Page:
Dentsu Aegis Network’s incoming Chief Data and Tech Officer Patrick Darcy hosted a panel discussion last week on the role of technology and data in sport in Australia. The discussion was part of the AthletesVoice Vision2020 event held in Sydney.
Darcy framed the discussion: “Sport in Australia is a religion. Scale is not an issue, but investing in the category can be challenging, at times lacks accountability and lacks a focus on measurement.
“Everyone’s doing their own thing, few pipes are connected and very few are growing their ROI in investment in technology and data.
“It makes it hard from a marketing perspective and super inefficient. And then you have the athletes themselves who are incredibly powerful brands.”
Darcy went on to say that in his view the data technology promise is not yet being delivered on when you think about acquisition of new fans, or clients or customers or sponsors.
He also warned that that there’s big change coming from a regulation and privacy perspective:
“Cookies, that thing you’re all asked if you’re ok with them using on a website, they’re not going to be around very long. But they’re still the primary currency for how we use this stuff (data). And I don’t think people are prepared for that change.”
Joining Darcy on the panel was general manager at TEG Analytics Andrew Reid, senior account executive at Adobe Roland Irwin and founder of Mindbox Nic Halley.
Reid said, “The grocery retailers are doing well in finding the right sponsorship or sport opportunity using their own data or partner data. If they understand more and more about their customers and integrate these data points into their customer profile, it often leads them into discussion with the sport more generally.”
Adobe’s Irwin agreed advising, “Form key partnerships and use other partner data along with first party data to make more informed decisions about going out to market.”
And you don’t necessarily have to own the data. It could be about enriching what you have.
Mindbox founder Nic Halley added, “The old idea of going to Fairfax with a bag of money and you get an ad and that’s the job done, has changed considerably.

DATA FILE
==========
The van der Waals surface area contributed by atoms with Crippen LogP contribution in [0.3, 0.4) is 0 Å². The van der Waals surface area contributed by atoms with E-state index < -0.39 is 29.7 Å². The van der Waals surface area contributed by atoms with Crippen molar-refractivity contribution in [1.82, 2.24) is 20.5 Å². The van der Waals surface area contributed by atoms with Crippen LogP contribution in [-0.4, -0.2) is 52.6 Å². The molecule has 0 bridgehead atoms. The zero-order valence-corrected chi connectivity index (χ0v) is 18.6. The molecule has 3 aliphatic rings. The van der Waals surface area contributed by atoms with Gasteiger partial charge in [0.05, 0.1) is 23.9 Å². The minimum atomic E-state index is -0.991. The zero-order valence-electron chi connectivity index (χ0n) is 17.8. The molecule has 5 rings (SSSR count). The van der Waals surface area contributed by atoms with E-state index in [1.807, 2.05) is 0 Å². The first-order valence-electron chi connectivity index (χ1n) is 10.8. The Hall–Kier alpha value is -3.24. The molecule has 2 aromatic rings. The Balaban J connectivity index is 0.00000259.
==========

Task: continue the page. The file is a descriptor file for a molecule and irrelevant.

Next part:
“We put it as ‘swapsies and sharesies’. So a company like Coles, for example, might be looking for their data to merge with Rugby Australia and what can come out from that? That not might be a monetary transaction but it could better both sides of data.”
Halley thinks there are two main problems where the industry finds itself today.
The first is whether the technology or data is actually “fit for purpose.”
“A lot of people have spent a lot of money on platforms and literally it’s been like putting rims on a wheelie bin. They haven’t got the infrastructure together, it’s a much bigger idea than they thought it would be and the actual application of that data takes a while to build.”
The second problem he identified is the lack of commitment. CEOs are telling him they need to hire extra people just to manage the new technology, which doesn’t seem necessary when the advertising team is telling them what they’re doing already is working.
“Where there’s mystery, there’s margin. There’s a lot of people selling the ‘you need to buy everything to work’”.
Adobe’s Irwin advised, “It’s a maturity curve. Do it over time, structurally and sensibly.”
TEG’s Reid added, “Start with the insight piece. Just understand the fan in a little more detail. This will trickle down to better conversations about the better experience in the stadium, experience with food and beverage, the sponsors experience.”
On the question of measurement, Halley summarised, “As an industry, we’ve gone in two directions.
“The internet is an electronic order trail. We’ve created this noose where we’re measuring everything, down to the last minutiae. Which cuts out so much.
“The other side of it is mainstream advertising, like TV. There’s a lot of measurement on that which are just moot, they make no sense. No one has ever convinced me that Nielsen has any grounds in truth. I just don’t get it.
“What we need to do is find a middle spot. A lot of it is softer metrics like consistency over period.”
Darcy wrapped up with a nice summary of the panel’s discussion and key takeaways:
- The most valuable data is what you’ve already got. Figure out if you have any and if it’s valuable first.
- In terms of personalisation and customer journeys, you don’t need to do it all now. Start at step zero before investing millions in a tech stack.
- Trust your instinct. But pull it back to something that matters to your business, not just a media metric buzzword.
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